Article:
Can Braves sustain attendance gain in second year at SunTrust Park?

The Braves’ attendance increased last year, as usually happens for an MLB team in its first season in a new stadium. But this year the Braves will try to avoid another trend: a falloff in attendance in a stadium’s second season.

Before the Braves, 14 MLB teams had opened new stadiums since 2000. Eleven of the 14 teams enjoyed attendance increases in the first year. But 12 of the 14 posted attendance declines in the second year.

An analysis by The Atlanta Journal-Constitution shows attendance increased by an average of 28 percent for teams in their first year in new stadiums since 2000, then dropped an average of 12.5 percent from those elevated levels one year later.

The Braves’ attendance increased 24 percent in their first season at SunTrust Park, up almost 500,000 to slightly more than 2.5 million, with the lure of the new ballpark and adjacent mixed-use development overcoming a fourth consecutive losing season. Whether the Braves can maintain, or extend, the gain in their second season at SunTrust Park probably hinges on how the team plays in the coming months.

“I think there’s definitely a correlation, a very strong one, between how the team does on the field and how many fans show up, especially if you’ve had either some kind of sustained losing or sustained winning,” said Braves President and CEO Derek Schiller, who runs the business side of the team.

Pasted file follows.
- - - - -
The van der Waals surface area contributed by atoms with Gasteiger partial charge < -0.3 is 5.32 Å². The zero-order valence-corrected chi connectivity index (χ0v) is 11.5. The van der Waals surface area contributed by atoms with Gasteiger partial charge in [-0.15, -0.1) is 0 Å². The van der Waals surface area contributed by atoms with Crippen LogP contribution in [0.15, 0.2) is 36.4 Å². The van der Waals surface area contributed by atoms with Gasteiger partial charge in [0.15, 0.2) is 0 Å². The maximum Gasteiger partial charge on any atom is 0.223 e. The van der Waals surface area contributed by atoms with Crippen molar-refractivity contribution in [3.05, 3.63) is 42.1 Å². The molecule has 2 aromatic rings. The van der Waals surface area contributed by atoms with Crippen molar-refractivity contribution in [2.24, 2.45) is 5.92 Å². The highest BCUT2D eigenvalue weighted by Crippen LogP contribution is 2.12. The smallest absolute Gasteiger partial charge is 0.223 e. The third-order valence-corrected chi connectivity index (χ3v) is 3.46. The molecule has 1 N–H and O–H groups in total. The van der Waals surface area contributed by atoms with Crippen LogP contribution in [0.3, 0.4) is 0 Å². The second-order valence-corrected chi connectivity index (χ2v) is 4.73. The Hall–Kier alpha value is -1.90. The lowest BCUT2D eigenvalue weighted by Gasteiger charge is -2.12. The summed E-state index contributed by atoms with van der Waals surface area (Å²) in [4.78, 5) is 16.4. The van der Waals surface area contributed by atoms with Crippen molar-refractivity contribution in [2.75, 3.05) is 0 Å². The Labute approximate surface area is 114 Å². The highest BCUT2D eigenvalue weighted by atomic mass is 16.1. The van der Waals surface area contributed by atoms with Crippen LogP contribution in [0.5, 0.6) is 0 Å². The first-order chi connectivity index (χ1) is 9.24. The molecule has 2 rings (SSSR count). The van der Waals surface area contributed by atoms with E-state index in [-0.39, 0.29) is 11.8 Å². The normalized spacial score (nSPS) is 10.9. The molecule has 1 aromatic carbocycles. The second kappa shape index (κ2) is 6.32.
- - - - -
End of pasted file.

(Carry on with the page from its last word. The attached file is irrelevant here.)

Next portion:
“Alex (Anthopoulos, the Braves’ new general manager) talked about it very directly, and we’re all very aware of it here: We’ve lost enough; we’re ready to win; our fans are ready to win. We know that there is a going to be a result (of increased attendance) when that occurs. And until that happens, it’s going to be on the minds of some of the people as they think about whether they’re going to come here.”

The Braves completed their first homestand of the season Wednesday. They won back-to-back series over the Phillies and Nationals, and their announced attendance – defined by MLB as tickets sold -- was 194,778 for the six-game stretch, an average of 32,463 per game.

Based on the announced figures, this season’s opening homestand outdrew last season’s first six home games, which averaged 31,316 per game.

Before this season’s opener, Schiller acknowledged a decline in season-ticket sales from last year.

“I think there’s a little bit of a natural drop-off that occurred from our inaugural season to this year,” he said. “There are fans who come in and test season tickets to a new ballpark because of the new experience and everything like that. I think long-term we’re going to be great, we’re going to be fine, and fans are going to come in droves.”

The Braves typically don’t reveal their season-ticket sales figures, but they told investors in team owner Liberty Media in November that season tickets accounted for 54 percent of tickets sold last year. Based on announced attendance of 2,505,252, that would mean about 1.35 million tickets were sold in season-ticket packages – the equivalent of about 17,000 full season tickets.